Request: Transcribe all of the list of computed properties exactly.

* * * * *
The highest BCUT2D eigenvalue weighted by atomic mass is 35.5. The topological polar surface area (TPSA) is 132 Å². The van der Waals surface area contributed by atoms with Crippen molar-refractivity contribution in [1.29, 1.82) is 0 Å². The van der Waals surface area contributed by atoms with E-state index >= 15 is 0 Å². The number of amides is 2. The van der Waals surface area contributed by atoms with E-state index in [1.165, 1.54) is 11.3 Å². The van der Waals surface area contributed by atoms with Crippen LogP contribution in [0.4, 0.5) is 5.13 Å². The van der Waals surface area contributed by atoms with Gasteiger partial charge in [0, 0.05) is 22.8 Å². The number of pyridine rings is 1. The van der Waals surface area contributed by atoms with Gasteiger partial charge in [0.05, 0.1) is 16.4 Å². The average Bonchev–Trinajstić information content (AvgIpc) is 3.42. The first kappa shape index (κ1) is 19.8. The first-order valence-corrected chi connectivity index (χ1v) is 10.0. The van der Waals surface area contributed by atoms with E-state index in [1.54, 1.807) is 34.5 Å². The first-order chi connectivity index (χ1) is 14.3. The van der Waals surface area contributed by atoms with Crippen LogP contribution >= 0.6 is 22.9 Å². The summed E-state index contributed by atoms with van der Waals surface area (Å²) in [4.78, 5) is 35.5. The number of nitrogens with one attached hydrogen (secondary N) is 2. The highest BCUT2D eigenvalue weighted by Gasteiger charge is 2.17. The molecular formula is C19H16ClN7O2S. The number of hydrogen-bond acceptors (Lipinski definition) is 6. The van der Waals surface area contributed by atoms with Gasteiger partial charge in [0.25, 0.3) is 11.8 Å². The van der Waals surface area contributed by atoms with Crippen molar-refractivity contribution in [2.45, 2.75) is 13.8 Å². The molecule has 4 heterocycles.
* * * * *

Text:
The highest BCUT2D eigenvalue weighted by atomic mass is 35.5. The topological polar surface area (TPSA) is 132 Å². The van der Waals surface area contributed by atoms with Crippen molar-refractivity contribution in [1.29, 1.82) is 0 Å². The van der Waals surface area contributed by atoms with E-state index >= 15 is 0 Å². The number of amides is 2. The van der Waals surface area contributed by atoms with E-state index in [1.165, 1.54) is 11.3 Å². The van der Waals surface area contributed by atoms with Crippen LogP contribution in [0.4, 0.5) is 5.13 Å². The van der Waals surface area contributed by atoms with Gasteiger partial charge in [0, 0.05) is 22.8 Å². The number of pyridine rings is 1. The van der Waals surface area contributed by atoms with Gasteiger partial charge in [0.05, 0.1) is 16.4 Å². The average Bonchev–Trinajstić information content (AvgIpc) is 3.42. The first kappa shape index (κ1) is 19.8. The first-order valence-corrected chi connectivity index (χ1v) is 10.0. The van der Waals surface area contributed by atoms with E-state index in [1.54, 1.807) is 34.5 Å². The first-order chi connectivity index (χ1) is 14.3. The van der Waals surface area contributed by atoms with Crippen LogP contribution >= 0.6 is 22.9 Å². The summed E-state index contributed by atoms with van der Waals surface area (Å²) in [4.78, 5) is 35.5. The number of nitrogens with one attached hydrogen (secondary N) is 2. The highest BCUT2D eigenvalue weighted by Gasteiger charge is 2.17. The molecular formula is C19H16ClN7O2S. The number of hydrogen-bond acceptors (Lipinski definition) is 6. The van der Waals surface area contributed by atoms with Gasteiger partial charge in [0.25, 0.3) is 11.8 Å². The van der Waals surface area contributed by atoms with Crippen molar-refractivity contribution in [2.45, 2.75) is 13.8 Å². The molecule has 4 heterocycles.